Boris Johnson may resign as British Prime Minister on Thursday after he was abandoned by ministers and his Conservative Party’s lawmakers who said he was no longer fit to govern.
Boris Johnson Resignation
Johnson’s office at 10 Downing Street confirmed that he would “make a statement to the country today,” as the BBC and other British news outlets said he’d agreed to resign.
The Prime Minister was expected to publicly announce his resignation as leader of the Conservative Party later Thursday, but he intends to stay on as prime minister until the fall.
After days of battling for his job, Johnson had been deserted by all but a handful of allies after the latest in a series of scandals broke their willingness to support him.
BBC News quoted Conservative lawmaker and former national Business Secretary Kwasi Kwarteng as saying the country, not just the party, needed a new leader “as soon as practicable.”
A former Scottish Conservative leader Ruth Davidson said in a tweet that there was “no way he can stay on until October. It’s arrant nonsense to think he can.”
There's no way he can stay on until October. It's arrant nonsense to think he can. Someone needs to grip this.
— Ruth Davidson (@RuthDavidsonPC) July 7, 2022
Conservative Member of Parliament, Tobias Ellwood had earlier told the BBC that he was happy that Johnson had “recognized the damage that was being done, not just to the party brand but also our international stock.”
“It should have happened long ago. He was always unfit for office,” opposition Labour Party leader Keir Starmer said Thursday. “He has been responsible for lies, scandal and fraud on an industrial scale. And all those who have been complicit should be utterly ashamed.”
A long series of scandals has engulfed Johnson, the latest involving former government minister Chris Pincher, who recently resigned after being accused of groping two men.
Pincher was appointed as deputy chief whip by Johnson, and the prime minister initially claimed that he did not know about the misconduct allegations against Pincher.
Johnson’s office changed the official account of what the prime minister knew two times over the last week as new information came to light.
Johnson’s resignation will mark the end of his nearly three-year spell as leader of the Conservative Party, and the beginning of the end of his time as prime minister.
Just last month, he narrowly survived a vote of no confidence by his own party. In April, he was fined by police for violating COVID-19 restrictions during Britain’s pandemic lockdown, when he attended parties at his official residence.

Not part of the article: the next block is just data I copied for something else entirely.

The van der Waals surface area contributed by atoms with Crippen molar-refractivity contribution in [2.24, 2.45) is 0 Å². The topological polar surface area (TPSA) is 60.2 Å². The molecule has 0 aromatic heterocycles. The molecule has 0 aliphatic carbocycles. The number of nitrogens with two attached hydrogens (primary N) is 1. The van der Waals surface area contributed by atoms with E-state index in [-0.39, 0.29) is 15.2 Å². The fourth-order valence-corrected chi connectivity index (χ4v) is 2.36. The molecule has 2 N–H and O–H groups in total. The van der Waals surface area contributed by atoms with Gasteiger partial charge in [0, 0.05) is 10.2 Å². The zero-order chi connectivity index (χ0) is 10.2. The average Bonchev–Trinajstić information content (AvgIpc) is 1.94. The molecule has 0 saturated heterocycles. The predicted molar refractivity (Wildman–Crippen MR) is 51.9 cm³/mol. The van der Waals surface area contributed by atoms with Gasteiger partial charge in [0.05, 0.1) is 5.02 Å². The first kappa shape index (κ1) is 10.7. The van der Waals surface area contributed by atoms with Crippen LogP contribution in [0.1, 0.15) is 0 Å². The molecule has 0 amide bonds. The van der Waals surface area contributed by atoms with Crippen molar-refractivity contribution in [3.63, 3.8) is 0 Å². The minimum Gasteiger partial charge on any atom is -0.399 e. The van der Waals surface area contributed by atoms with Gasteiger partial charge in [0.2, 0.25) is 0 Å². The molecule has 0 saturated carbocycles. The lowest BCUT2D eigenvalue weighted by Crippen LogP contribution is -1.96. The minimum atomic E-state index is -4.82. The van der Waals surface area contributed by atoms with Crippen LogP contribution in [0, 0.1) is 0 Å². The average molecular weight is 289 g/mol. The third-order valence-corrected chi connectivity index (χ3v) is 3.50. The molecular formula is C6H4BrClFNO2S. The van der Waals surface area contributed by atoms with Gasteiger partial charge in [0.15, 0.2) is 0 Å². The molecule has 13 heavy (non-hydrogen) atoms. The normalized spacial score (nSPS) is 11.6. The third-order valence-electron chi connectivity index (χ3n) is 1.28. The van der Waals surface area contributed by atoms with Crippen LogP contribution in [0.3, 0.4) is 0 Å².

Earlier on Thursday – even after more than 50 members of his government had resigned – Johnson appeared to be remaining defiant.
“Frankly … the job of the prime minister in difficult circumstances, when he’s been handed a colossal mandate, is to keep going,” he told the British Parliament’s House of Commons on Wednesday afternoon. “That’s what I’m going to do.”
During that meeting, Johnson was repeatedly criticized and urged by a number of ministers from opposition parties to step down. As the meeting wrapped up, lawmakers could be heard shouting: “Bye, Boris!”
For those members of government who resigned Tuesday and Wednesday, the Pincher scandal appeared to have been the last straw.
Media reports contradicted the initial story conveyed by Johnson’s office, which stated that he didn’t know anything about specific allegations against Pincher.
The prime minister then changed his line and said he had been aware of some allegations, but that they had not amounted to formal complaints.
That was followed by a former senior civil servant alleging publicly that Johnson had been briefed “in person” about a previous formal complaint against Pincher, prompting accusations that Johnson had lied.
Johnson responded by saying he had failed to recall that specific briefing, and that he regretted not acting on the information.
Johnson’s tenure as prime minister will likely be remembered most for his ushering of Britain’s contentious “Brexit” from the European Union, a cause he had championed and campaigned for since the last few months in his previous job, as the Mayor of London.
Immediately after the 2016 referendum that saw U.K. voters narrowly approve the EU exit, Johnson was appointed British Foreign Secretary by then-Prime Minister Theresa May.
In 2018, however, he resigned from that post over what he claimed was May’s inability to negotiation a Brexit deal with the EU.
About a year later, May herself was forced to resign after members of her own Conservative Party rejected several of her proposed Brexit deals.
Johnson was selected to replace her. It was not until December 2019 that Johnson’s EU Withdrawal Agreement was finally approved by the British Parliament, and the U.K. officially left the European Union the following month.
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